Before going into the history of DATAforce I think that it is important to identify how it came to be.
Bell Canada was organized into five regions or areas as they were called. There was one for each area code so 418 for Quebec Area, 514 for Montreal Area, 613/705 for Central Area, 416 for Toronto Area and 519 for Western Area. In addition, there was a final jurisdiction called Toll Area which tied all the pieces together and handled the long distance inter and intra provincial switching. All of Canada was managed by a consortium called The Trans-Canada Telephone System or TCTS for short. Within each of the above areas there was a district called "Special Services" which handled all the services that had nothing to do with POTS or Plain Old Telephone Service such as:
Pagers - Bellboy
Private Mobile Services
Radio - Remote Broadcast Hookups for radio and TV stations
Teletype and TWX Services
and CPEM or Customer Provided Equipment Maintenance
Around about 1970, all of the Special Services districts and Toll Area were formed into a new organization called Computer Communications Region which later morphed into CCNS or Computer Communications and Network Services. The Computer Communications portion later became CCG or the Computer Communications Group. This was an amazing organization which was responsible for the development of Dataroute, DUV technology (Digits under Voice), Datapac (X25) or packet switching (TCPIP anyone?) and Envoy 100 (email). Remember this was the seventies and eighties. Not only new services were introduced but many new products called Datacom 100 through 1200, Vucom I, II, III & IV, Vutran which was an inquiry response terminal (the web anyone?) and the Displayphone. All of this got rolled back into the POTS business in the late eighties and lost its way. Bell had the digital age in its hand and threw it out the window.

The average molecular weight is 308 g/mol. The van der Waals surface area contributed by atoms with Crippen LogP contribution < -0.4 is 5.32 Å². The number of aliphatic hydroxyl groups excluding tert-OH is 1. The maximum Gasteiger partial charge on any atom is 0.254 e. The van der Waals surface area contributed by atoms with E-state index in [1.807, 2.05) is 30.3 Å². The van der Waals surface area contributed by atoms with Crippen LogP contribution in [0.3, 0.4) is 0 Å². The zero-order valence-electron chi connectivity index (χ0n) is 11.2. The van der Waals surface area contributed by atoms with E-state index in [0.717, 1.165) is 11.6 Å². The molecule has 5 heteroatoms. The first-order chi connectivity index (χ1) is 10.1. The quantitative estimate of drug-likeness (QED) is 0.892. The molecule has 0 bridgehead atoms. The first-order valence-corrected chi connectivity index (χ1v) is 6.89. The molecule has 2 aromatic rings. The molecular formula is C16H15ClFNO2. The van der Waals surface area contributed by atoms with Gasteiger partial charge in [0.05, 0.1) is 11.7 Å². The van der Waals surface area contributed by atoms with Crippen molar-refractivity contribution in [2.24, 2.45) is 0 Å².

A shining star that came out of CCG was DATAforce which I'll cover in the next installment.
Bell's approach to progress can be seen in its history "Becoming Bell" published in 2005 where CCG rates only one paragraph out of 124 pages.